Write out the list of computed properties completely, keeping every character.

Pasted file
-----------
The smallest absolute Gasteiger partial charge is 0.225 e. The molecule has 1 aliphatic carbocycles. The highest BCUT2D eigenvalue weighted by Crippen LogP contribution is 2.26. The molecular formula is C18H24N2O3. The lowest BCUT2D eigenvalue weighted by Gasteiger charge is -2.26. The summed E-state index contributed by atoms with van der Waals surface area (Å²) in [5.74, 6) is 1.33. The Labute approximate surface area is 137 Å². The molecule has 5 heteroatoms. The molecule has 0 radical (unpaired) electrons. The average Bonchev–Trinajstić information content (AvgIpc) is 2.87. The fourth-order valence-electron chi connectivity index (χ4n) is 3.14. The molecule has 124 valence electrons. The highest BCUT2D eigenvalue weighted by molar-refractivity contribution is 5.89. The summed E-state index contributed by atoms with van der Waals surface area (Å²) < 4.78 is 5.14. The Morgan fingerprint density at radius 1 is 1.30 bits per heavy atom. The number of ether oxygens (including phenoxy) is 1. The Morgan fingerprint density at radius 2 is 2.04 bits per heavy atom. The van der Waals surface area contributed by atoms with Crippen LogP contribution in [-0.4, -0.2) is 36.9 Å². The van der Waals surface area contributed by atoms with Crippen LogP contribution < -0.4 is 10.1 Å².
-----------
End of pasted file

The smallest absolute Gasteiger partial charge is 0.225 e. The molecule has 1 aliphatic carbocycles. The highest BCUT2D eigenvalue weighted by Crippen LogP contribution is 2.26. The molecular formula is C18H24N2O3. The lowest BCUT2D eigenvalue weighted by Gasteiger charge is -2.26. The summed E-state index contributed by atoms with van der Waals surface area (Å²) in [5.74, 6) is 1.33. The Labute approximate surface area is 137 Å². The molecule has 5 heteroatoms. The molecule has 0 radical (unpaired) electrons. The average Bonchev–Trinajstić information content (AvgIpc) is 2.87. The fourth-order valence-electron chi connectivity index (χ4n) is 3.14. The molecule has 124 valence electrons. The highest BCUT2D eigenvalue weighted by molar-refractivity contribution is 5.89. The summed E-state index contributed by atoms with van der Waals surface area (Å²) < 4.78 is 5.14. The Morgan fingerprint density at radius 1 is 1.30 bits per heavy atom. The number of ether oxygens (including phenoxy) is 1. The Morgan fingerprint density at radius 2 is 2.04 bits per heavy atom. The van der Waals surface area contributed by atoms with Crippen LogP contribution in [-0.4, -0.2) is 36.9 Å². The van der Waals surface area contributed by atoms with Crippen LogP contribution < -0.4 is 10.1 Å².